The disclosure of the mechanisms of nanoparticle interaction with specific intracellular targets represents one of the key tasks in nanobiology. Unmodified luminescent semiconductor nanoparticles, or quantum dots (QDs), are capable of a strikingly rapid accumulation in the nuclei and nucleoli of living human cells, driven by processes of yet unknown nature. Here, it is hypothesized that such a strong tropism of QDs could be mediated by charge-related properties of the macromolecules presented in the nuclear compartments. As the complex microenvironment encountered by the QDs in the nuclei and nucleoli of live cells is primarily presented by proteins and other biopolymers, such as DNA and RNA, the model of human phagocytic cell line THP1, nuclear lysates, purified protein, and nucleic acid solutions is utilized to investigate the interactions of the QDs with these most abundant classes of intranuclear macromolecules. Using a combination of advanced technological approaches, including live cell confocal microscopy, fluorescent lifetime imaging (FLIM), spectroscopic methods, and zeta potential measurements, it is demonstrated that unmodified CdTe QDs preferentially bind to the positively charged core histone proteins as opposed to the DNA or RNA, resulting in a dramatic shift off the absorption band, and a red shift and decrease in the pholuminescence (PL) intensity of the QDs. FLIM imaging of the QDs demonstrates an increased formation of QD/protein aggregates in the presence of core histones, with a resulting significant reduction in the PL lifetime. FLIM technology for the first time reveals that the localization of negatively charged QDs to their ultimate nuclear and nucleolar destinations dramatically affects the QDs' photoluminescence lifetimes, and offers thereby a sensitive readout for physical interactions between QDs and their intracellular macromolecular targets. These findings strongly suggest that charge-mediated QD/histone interactions could provide the basis for QD nuclear localization downstream of intracellular transport mechanisms.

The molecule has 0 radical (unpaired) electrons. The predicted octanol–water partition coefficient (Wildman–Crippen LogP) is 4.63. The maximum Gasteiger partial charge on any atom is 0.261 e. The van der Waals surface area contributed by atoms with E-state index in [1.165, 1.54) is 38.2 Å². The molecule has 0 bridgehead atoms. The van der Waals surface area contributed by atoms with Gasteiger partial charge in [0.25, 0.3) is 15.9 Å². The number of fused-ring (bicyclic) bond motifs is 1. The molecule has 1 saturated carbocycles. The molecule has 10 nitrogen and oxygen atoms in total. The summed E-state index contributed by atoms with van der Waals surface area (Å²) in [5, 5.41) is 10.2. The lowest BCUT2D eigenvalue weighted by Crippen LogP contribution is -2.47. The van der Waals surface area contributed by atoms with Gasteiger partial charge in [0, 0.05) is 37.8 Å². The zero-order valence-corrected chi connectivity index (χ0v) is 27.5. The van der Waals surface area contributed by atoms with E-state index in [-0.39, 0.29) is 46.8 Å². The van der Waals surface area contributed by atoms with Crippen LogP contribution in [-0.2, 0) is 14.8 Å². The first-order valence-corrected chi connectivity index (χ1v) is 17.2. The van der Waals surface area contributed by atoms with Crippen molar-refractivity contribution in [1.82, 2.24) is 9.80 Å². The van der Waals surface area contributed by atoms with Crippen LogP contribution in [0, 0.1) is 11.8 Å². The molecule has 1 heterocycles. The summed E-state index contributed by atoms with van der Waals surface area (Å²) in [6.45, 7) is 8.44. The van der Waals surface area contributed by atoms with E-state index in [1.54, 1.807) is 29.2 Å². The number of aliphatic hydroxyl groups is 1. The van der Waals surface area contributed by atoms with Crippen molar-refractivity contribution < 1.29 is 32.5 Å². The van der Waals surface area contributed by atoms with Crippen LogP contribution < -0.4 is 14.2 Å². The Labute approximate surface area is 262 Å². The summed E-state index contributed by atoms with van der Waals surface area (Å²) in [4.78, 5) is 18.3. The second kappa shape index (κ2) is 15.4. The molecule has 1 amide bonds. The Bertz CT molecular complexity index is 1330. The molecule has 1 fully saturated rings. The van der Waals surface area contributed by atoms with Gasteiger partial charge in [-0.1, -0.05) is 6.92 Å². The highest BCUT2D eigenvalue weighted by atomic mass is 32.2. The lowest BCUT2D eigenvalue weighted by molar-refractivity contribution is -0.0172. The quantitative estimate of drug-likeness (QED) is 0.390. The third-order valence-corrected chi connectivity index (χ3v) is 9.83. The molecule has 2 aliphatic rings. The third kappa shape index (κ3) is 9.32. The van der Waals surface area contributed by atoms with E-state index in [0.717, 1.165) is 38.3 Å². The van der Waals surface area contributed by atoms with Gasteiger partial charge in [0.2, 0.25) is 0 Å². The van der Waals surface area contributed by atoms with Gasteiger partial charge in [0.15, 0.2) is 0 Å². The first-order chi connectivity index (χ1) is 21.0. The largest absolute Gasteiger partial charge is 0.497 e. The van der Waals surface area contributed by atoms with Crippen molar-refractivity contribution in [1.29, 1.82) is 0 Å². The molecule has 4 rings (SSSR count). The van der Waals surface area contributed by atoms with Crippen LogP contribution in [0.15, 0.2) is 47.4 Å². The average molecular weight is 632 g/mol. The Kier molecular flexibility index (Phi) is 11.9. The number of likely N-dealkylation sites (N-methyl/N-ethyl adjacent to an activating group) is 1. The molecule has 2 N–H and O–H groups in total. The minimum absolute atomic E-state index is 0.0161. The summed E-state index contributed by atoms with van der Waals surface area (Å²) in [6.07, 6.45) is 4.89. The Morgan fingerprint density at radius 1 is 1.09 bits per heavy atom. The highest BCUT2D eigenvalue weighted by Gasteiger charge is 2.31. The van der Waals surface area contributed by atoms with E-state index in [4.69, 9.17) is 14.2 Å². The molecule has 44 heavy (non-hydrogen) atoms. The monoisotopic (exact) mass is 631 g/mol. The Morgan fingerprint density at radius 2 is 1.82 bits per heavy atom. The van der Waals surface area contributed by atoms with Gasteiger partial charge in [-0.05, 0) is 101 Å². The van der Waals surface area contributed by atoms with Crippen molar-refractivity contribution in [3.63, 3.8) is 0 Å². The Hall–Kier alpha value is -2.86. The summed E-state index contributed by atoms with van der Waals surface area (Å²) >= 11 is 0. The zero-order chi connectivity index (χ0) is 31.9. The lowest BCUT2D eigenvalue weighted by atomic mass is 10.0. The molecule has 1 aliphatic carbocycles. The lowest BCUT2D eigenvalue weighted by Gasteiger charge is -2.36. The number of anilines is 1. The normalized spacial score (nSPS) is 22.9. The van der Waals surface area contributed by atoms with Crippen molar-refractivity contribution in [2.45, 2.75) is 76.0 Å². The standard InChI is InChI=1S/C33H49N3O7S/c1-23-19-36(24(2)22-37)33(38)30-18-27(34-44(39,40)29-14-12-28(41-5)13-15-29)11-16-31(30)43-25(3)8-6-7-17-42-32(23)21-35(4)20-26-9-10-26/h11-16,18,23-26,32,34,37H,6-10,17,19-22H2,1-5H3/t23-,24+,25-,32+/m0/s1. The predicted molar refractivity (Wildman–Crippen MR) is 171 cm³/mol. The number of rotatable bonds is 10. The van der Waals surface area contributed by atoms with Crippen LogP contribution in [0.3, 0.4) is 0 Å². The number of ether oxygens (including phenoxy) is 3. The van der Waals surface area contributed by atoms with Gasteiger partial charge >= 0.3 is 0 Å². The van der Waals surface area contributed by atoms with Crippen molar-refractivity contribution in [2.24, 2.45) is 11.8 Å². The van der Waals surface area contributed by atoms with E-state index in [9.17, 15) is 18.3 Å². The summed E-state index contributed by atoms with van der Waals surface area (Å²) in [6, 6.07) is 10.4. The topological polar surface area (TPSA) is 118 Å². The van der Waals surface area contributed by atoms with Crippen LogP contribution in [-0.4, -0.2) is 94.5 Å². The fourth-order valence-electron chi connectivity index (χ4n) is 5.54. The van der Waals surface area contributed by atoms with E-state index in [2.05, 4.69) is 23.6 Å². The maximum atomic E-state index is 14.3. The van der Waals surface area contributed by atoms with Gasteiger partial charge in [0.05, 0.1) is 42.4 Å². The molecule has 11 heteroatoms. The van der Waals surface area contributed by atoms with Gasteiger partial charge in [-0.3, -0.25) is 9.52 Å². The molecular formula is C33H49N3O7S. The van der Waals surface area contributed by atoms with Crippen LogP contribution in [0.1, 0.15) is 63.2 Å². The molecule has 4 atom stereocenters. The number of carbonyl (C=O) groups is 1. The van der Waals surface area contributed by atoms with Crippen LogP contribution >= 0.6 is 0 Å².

Trinity College Dublin ->